Anti-Harper vandalism is costing a B.C. city.
Stop signs in Prince Rupert, B.C. have been changed to read "Stop Harper" with stickers, and the city has had enough.
Operations manager Garin Gardiner told CBC's Daybreak North that the modified signs pose a safety risk for both drivers and pedestrians.
"They are obstructing the signs or affecting the coating that is on there to make it less reflective and they are not as effective for drivers," Gardiner told the radio program.
Six signs have been removed from the municipality so far at a cost of $53.50 each — but that does not include installation fees.
"As a taxpayer, I don't enjoy having to pay to remove signs, and put them back up, and put new signs up because someone has chose to put a sticker on there," city councillor Wade Niesh said in an interview with CFTK TV.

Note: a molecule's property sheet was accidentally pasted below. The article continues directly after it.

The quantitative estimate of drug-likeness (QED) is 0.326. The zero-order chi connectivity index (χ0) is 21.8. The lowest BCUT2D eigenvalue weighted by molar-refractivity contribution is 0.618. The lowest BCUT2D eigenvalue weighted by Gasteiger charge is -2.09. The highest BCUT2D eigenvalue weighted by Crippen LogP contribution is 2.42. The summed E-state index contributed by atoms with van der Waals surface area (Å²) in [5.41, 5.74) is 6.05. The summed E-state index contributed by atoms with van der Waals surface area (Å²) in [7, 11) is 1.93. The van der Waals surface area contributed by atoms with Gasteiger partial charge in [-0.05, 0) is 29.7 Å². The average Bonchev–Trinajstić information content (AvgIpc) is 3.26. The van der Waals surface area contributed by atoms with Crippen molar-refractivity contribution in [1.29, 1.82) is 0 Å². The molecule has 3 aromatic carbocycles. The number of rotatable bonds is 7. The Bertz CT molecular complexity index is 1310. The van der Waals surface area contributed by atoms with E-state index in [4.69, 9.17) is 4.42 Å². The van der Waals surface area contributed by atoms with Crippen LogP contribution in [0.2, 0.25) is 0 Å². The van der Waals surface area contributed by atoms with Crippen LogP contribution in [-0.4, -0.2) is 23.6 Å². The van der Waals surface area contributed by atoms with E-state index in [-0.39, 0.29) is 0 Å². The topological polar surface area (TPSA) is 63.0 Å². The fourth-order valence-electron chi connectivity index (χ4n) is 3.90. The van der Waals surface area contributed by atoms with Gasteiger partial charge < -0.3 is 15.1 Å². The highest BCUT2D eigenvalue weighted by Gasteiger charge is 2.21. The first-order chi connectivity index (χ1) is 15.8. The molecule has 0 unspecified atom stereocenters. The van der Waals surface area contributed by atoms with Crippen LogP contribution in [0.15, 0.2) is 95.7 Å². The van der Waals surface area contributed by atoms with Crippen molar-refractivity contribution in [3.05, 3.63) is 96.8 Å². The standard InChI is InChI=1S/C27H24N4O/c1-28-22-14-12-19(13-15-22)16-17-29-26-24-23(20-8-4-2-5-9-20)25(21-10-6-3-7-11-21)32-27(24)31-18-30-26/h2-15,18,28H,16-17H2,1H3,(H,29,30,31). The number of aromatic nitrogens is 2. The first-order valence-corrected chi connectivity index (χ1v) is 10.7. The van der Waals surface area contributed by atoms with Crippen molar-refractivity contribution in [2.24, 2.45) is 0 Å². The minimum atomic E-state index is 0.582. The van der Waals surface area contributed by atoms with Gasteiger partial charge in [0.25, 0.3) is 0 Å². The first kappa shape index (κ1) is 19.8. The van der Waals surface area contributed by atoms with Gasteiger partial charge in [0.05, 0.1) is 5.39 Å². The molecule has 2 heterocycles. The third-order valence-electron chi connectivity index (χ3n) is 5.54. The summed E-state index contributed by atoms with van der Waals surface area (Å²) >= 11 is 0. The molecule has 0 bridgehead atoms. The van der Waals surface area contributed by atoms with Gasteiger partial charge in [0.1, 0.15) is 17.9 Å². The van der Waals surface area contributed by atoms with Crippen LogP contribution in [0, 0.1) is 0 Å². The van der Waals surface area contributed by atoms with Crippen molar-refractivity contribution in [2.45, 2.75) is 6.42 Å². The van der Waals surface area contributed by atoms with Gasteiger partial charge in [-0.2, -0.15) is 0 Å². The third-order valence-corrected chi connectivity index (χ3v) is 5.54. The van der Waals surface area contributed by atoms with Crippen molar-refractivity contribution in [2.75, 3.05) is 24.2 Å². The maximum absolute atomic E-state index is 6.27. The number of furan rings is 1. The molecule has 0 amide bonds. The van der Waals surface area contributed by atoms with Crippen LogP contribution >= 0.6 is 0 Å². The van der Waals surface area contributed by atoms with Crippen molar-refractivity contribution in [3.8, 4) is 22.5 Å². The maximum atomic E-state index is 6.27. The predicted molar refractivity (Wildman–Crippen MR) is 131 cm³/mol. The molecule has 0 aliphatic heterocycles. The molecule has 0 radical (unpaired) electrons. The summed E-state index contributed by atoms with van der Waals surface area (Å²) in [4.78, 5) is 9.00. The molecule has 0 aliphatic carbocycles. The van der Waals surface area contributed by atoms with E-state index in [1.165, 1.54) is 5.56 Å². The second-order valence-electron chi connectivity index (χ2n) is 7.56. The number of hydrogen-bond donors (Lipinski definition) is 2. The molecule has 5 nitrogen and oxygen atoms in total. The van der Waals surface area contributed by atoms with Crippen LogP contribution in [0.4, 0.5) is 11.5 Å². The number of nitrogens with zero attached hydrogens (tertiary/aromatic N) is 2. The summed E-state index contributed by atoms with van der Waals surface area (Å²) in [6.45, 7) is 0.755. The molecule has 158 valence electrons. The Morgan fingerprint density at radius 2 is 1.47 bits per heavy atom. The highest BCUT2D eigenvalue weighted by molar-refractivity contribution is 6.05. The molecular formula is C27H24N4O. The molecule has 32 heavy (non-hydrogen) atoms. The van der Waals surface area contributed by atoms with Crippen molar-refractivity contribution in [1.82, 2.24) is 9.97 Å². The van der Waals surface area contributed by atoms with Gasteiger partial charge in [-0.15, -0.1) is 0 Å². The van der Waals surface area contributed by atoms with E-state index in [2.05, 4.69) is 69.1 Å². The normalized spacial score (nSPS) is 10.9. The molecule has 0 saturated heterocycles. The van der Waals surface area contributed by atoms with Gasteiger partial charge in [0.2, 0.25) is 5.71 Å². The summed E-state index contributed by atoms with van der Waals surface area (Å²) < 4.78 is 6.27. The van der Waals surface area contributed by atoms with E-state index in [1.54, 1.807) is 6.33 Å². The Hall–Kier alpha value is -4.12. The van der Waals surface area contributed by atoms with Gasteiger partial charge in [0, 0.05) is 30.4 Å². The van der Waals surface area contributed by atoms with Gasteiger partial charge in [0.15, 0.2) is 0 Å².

He blamed the federal election campaign for the growing issue, and noted that municipalities have to try to steer clear of partisan politics.
The City of Fredericton also took aim at "Stop Harper" signs in June, noting that they were acts of vandalism and not of free speech.
Liberal MP Wayne Easter also tweeted a photo of one in PEI in February.
Must be new stop sign on PEI. But whatever, on these roads one does need to stop. Stop Harper is a nice idea too. pic.twitter.com/WTKPxOskeq— Wayne Easter (@WayneEaster) February 7, 2015
The stop sign design is reminiscent of former rogue Senate page Brigette DePape's "Stop Harper" poster from 2011.
The anti-Harper materials are available on the website StopHarperStickers.com, which claims to have reached "over 150 cities [and] towns" in Canada.
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